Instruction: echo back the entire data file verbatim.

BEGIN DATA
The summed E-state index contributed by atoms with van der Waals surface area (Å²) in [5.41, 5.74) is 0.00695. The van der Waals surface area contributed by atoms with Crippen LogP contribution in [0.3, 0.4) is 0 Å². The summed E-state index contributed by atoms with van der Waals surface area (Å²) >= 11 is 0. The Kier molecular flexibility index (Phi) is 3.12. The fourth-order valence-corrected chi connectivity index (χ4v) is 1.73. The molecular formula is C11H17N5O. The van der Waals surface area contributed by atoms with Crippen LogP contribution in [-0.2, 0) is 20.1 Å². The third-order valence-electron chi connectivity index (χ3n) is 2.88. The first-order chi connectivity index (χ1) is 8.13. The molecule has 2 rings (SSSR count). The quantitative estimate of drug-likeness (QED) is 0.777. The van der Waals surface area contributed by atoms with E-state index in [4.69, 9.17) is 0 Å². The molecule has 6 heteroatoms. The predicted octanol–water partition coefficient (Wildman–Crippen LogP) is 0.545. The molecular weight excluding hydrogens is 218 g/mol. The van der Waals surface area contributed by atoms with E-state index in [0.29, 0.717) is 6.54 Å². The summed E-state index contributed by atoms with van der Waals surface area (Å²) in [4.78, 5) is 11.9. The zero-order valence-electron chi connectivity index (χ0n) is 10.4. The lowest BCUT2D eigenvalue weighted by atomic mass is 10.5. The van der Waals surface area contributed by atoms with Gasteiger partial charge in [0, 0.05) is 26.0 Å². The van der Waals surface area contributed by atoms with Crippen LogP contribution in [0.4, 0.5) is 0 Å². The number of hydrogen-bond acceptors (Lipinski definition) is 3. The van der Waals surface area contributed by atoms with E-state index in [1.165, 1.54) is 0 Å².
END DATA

The summed E-state index contributed by atoms with van der Waals surface area (Å²) in [5.41, 5.74) is 0.00695. The van der Waals surface area contributed by atoms with Crippen LogP contribution in [0.3, 0.4) is 0 Å². The summed E-state index contributed by atoms with van der Waals surface area (Å²) >= 11 is 0. The Kier molecular flexibility index (Phi) is 3.12. The fourth-order valence-corrected chi connectivity index (χ4v) is 1.73. The molecular formula is C11H17N5O. The van der Waals surface area contributed by atoms with Crippen LogP contribution in [-0.2, 0) is 20.1 Å². The third-order valence-electron chi connectivity index (χ3n) is 2.88. The first-order chi connectivity index (χ1) is 8.13. The molecule has 2 rings (SSSR count). The quantitative estimate of drug-likeness (QED) is 0.777. The van der Waals surface area contributed by atoms with E-state index in [4.69, 9.17) is 0 Å². The molecule has 6 heteroatoms. The predicted octanol–water partition coefficient (Wildman–Crippen LogP) is 0.545. The molecular weight excluding hydrogens is 218 g/mol. The van der Waals surface area contributed by atoms with E-state index in [0.29, 0.717) is 6.54 Å². The summed E-state index contributed by atoms with van der Waals surface area (Å²) in [4.78, 5) is 11.9. The zero-order valence-electron chi connectivity index (χ0n) is 10.4. The lowest BCUT2D eigenvalue weighted by atomic mass is 10.5. The van der Waals surface area contributed by atoms with Gasteiger partial charge in [0, 0.05) is 26.0 Å². The van der Waals surface area contributed by atoms with Crippen LogP contribution in [0.4, 0.5) is 0 Å². The number of hydrogen-bond acceptors (Lipinski definition) is 3. The van der Waals surface area contributed by atoms with E-state index in [1.165, 1.54) is 0 Å².